The Quick “Why Buy versus Rent” Guide for a Millennial’s First Home Purchase
May 30th, 2015
In 2007 the United States witnessed how real estate is an investment and like all investments, real estate is subject to losing value by economic forces unrelated to the owner. Now as Millennials look to buy their first homes, it isn’t surprising that the last eight years of real estate turmoil has many scratching their heads wondering if the benefits of ownership outweigh the risks.
Here is some quick questions to help you decide if homeownership is the right decision.
Do I have six months cash reserves if I lost my income? No matter how inexpensively you buy the home, life can throw you a “curve ball”. Lenders begin foreclosure procedures within 90 days of mortgage nonpayment. So it is important to have enough reserves to give you time to make a long term plan if your “cash flow” becomes a “cash trickle.”
Will owning be less expensive them renting? Your rent on a two bedroom with two bathroom condominium is $1500 and to buy the same condominium with mortgage payments, taxes and association fees is $1650. Is buying better? Most experts say yes for these reasons:
Rent payments is not tax deductible. However, mortgage interest and property taxes are tax deductible. So in our scenario above if the taxes and interest equal $150 or more a month, than owning is less expensive than renting.
Rent payments do not produce a return on investment. Homes appreciate in value. Even considering the initial 2007/2008 real estate slump, history supports investing in real estate for long term results. For example $235k home becomes worth $485k at 3% appreciation after 30 years, but it becomes worth a whopping $649k at 4% appreciation.*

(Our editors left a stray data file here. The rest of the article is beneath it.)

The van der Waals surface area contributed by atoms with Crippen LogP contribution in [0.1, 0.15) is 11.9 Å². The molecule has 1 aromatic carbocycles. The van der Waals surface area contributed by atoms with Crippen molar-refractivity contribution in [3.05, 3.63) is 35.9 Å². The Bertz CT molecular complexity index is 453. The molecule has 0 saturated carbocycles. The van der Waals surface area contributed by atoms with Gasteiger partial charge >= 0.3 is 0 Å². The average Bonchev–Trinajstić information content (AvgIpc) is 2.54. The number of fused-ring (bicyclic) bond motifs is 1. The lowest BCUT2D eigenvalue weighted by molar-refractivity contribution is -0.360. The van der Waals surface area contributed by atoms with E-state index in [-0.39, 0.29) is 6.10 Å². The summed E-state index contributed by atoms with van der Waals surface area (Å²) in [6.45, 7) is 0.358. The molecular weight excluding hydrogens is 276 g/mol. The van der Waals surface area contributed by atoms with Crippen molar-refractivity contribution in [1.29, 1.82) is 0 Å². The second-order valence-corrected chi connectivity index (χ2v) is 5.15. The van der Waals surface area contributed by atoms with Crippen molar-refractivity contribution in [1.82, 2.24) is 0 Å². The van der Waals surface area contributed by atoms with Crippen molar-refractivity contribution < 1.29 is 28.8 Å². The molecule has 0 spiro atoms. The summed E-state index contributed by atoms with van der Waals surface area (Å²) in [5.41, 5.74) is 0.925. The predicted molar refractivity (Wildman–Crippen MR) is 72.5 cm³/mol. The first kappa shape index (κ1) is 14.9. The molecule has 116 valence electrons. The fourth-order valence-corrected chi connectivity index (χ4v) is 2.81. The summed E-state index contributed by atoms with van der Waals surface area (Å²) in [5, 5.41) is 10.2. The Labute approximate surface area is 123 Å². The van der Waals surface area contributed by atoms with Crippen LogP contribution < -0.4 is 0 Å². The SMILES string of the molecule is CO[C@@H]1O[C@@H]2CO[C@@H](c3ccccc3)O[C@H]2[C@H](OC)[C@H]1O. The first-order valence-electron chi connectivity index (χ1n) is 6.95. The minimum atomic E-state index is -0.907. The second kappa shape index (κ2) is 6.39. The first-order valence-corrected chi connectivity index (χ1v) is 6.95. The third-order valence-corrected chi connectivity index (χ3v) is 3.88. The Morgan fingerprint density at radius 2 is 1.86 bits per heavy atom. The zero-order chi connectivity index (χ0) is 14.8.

Do you plan on living in the same place for five years or more? The costs of buying a home often surprise first time home buyers. Surveys, inspections, loan origination fees, and closing costs increase the initial investment. Don’t get lured by the large industry hyped by the media with sensational stories of “flipping” properties to make a profit. If you are buying your initial property and inexperienced, be conservative. Plan on making a long term investment because if you buy and sell again within the first couple years of ownership, you increase your chances of a real estate investment being a real estate loss.
Finally, being inexperienced in buying a home is a good opportunity to work with people who specialize in real estate. Find a real estate agent with experience. This is very important when you are buying your first home. If your agent has the same amount of real estate experience as you, they can’t help guide you away from the pitfalls. Google the agent, look for referrals on line, ask if the agent works with a team (mortgage broker, surveyor, property inspector) that also have experience helping first time homebuyers.
Homeownership is valuable tool in building wealth over the course of your life and starting early is a positive step but one that has to be taken with care and help from real estate professionals so your dream home is truly your dream home.
Attorney Renee Marie Smith is an 18 year real estate expert, speaker and author of “My Short Sale Guru’s” real estate book series available on Amazon. She is nationally published in NAWRB Magazine, Palm Beach Woman, Women’s Council of Realtors PB quarterly, Huffington Post, Mortgage.Orb and Forbes. @mygurupublishes